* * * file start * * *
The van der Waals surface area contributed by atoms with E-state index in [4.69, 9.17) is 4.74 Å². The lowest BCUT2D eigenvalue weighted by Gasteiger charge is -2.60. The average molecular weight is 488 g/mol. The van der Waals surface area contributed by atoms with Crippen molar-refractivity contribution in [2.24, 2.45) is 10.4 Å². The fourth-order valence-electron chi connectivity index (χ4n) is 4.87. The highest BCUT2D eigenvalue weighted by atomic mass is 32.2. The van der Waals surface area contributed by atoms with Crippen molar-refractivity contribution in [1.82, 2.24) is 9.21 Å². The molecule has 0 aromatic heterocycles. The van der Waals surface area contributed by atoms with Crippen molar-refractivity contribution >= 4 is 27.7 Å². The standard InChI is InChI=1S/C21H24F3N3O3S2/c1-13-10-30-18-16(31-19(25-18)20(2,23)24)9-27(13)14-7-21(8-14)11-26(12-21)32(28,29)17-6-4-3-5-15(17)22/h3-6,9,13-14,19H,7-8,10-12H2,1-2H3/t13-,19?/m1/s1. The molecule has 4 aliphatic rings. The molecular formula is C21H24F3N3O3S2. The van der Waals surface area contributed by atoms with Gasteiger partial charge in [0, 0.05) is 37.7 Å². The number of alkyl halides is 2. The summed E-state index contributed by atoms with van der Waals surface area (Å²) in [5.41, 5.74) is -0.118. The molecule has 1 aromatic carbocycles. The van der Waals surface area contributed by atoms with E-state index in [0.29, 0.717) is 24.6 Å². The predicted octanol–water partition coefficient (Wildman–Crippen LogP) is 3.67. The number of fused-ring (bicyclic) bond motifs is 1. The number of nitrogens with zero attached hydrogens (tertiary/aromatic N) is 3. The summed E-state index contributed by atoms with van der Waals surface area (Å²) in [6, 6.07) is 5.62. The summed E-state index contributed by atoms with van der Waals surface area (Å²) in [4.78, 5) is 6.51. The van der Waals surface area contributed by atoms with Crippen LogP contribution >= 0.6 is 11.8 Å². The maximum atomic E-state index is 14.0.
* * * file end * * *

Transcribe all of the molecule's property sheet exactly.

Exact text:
The van der Waals surface area contributed by atoms with E-state index in [4.69, 9.17) is 4.74 Å². The lowest BCUT2D eigenvalue weighted by Gasteiger charge is -2.60. The average molecular weight is 488 g/mol. The van der Waals surface area contributed by atoms with Crippen molar-refractivity contribution in [2.24, 2.45) is 10.4 Å². The fourth-order valence-electron chi connectivity index (χ4n) is 4.87. The highest BCUT2D eigenvalue weighted by atomic mass is 32.2. The van der Waals surface area contributed by atoms with Crippen molar-refractivity contribution in [1.82, 2.24) is 9.21 Å². The molecule has 0 aromatic heterocycles. The van der Waals surface area contributed by atoms with Crippen molar-refractivity contribution >= 4 is 27.7 Å². The standard InChI is InChI=1S/C21H24F3N3O3S2/c1-13-10-30-18-16(31-19(25-18)20(2,23)24)9-27(13)14-7-21(8-14)11-26(12-21)32(28,29)17-6-4-3-5-15(17)22/h3-6,9,13-14,19H,7-8,10-12H2,1-2H3/t13-,19?/m1/s1. The molecule has 4 aliphatic rings. The molecular formula is C21H24F3N3O3S2. The van der Waals surface area contributed by atoms with Gasteiger partial charge in [0, 0.05) is 37.7 Å². The number of alkyl halides is 2. The summed E-state index contributed by atoms with van der Waals surface area (Å²) in [5.41, 5.74) is -0.118. The molecule has 1 aromatic carbocycles. The van der Waals surface area contributed by atoms with E-state index in [0.29, 0.717) is 24.6 Å². The predicted octanol–water partition coefficient (Wildman–Crippen LogP) is 3.67. The number of fused-ring (bicyclic) bond motifs is 1. The number of nitrogens with zero attached hydrogens (tertiary/aromatic N) is 3. The summed E-state index contributed by atoms with van der Waals surface area (Å²) in [6, 6.07) is 5.62. The summed E-state index contributed by atoms with van der Waals surface area (Å²) in [4.78, 5) is 6.51. The van der Waals surface area contributed by atoms with Crippen LogP contribution >= 0.6 is 11.8 Å². The maximum atomic E-state index is 14.0.